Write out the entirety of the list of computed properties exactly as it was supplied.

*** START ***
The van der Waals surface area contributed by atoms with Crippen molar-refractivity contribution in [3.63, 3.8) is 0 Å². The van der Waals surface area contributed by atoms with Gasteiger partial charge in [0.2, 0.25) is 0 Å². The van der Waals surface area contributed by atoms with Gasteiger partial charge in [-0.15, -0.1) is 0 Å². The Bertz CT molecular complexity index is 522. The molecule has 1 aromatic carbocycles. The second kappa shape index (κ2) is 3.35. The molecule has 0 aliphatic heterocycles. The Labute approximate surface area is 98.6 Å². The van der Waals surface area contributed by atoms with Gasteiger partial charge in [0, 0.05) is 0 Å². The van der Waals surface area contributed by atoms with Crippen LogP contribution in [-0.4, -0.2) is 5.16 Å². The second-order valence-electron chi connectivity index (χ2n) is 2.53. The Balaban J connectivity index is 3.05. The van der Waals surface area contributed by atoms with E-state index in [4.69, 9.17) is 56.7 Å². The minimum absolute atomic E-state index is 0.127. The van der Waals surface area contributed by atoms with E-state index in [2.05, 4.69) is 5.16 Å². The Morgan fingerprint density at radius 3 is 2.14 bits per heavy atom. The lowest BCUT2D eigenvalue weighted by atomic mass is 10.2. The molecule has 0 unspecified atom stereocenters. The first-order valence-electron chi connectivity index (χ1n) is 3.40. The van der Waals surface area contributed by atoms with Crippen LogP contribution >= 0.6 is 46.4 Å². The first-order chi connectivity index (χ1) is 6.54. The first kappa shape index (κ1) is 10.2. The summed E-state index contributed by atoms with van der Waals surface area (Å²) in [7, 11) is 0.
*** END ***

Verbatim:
The van der Waals surface area contributed by atoms with Crippen molar-refractivity contribution in [3.63, 3.8) is 0 Å². The van der Waals surface area contributed by atoms with Gasteiger partial charge in [0.2, 0.25) is 0 Å². The van der Waals surface area contributed by atoms with Gasteiger partial charge in [-0.15, -0.1) is 0 Å². The Bertz CT molecular complexity index is 522. The molecule has 1 aromatic carbocycles. The second kappa shape index (κ2) is 3.35. The molecule has 0 aliphatic heterocycles. The Labute approximate surface area is 98.6 Å². The van der Waals surface area contributed by atoms with Gasteiger partial charge in [0, 0.05) is 0 Å². The van der Waals surface area contributed by atoms with Crippen LogP contribution in [-0.4, -0.2) is 5.16 Å². The second-order valence-electron chi connectivity index (χ2n) is 2.53. The Balaban J connectivity index is 3.05. The van der Waals surface area contributed by atoms with E-state index in [4.69, 9.17) is 56.7 Å². The minimum absolute atomic E-state index is 0.127. The van der Waals surface area contributed by atoms with E-state index in [2.05, 4.69) is 5.16 Å². The Morgan fingerprint density at radius 3 is 2.14 bits per heavy atom. The lowest BCUT2D eigenvalue weighted by atomic mass is 10.2. The molecule has 0 unspecified atom stereocenters. The first-order valence-electron chi connectivity index (χ1n) is 3.40. The van der Waals surface area contributed by atoms with Crippen LogP contribution >= 0.6 is 46.4 Å². The first-order chi connectivity index (χ1) is 6.54. The first kappa shape index (κ1) is 10.2. The summed E-state index contributed by atoms with van der Waals surface area (Å²) in [7, 11) is 0.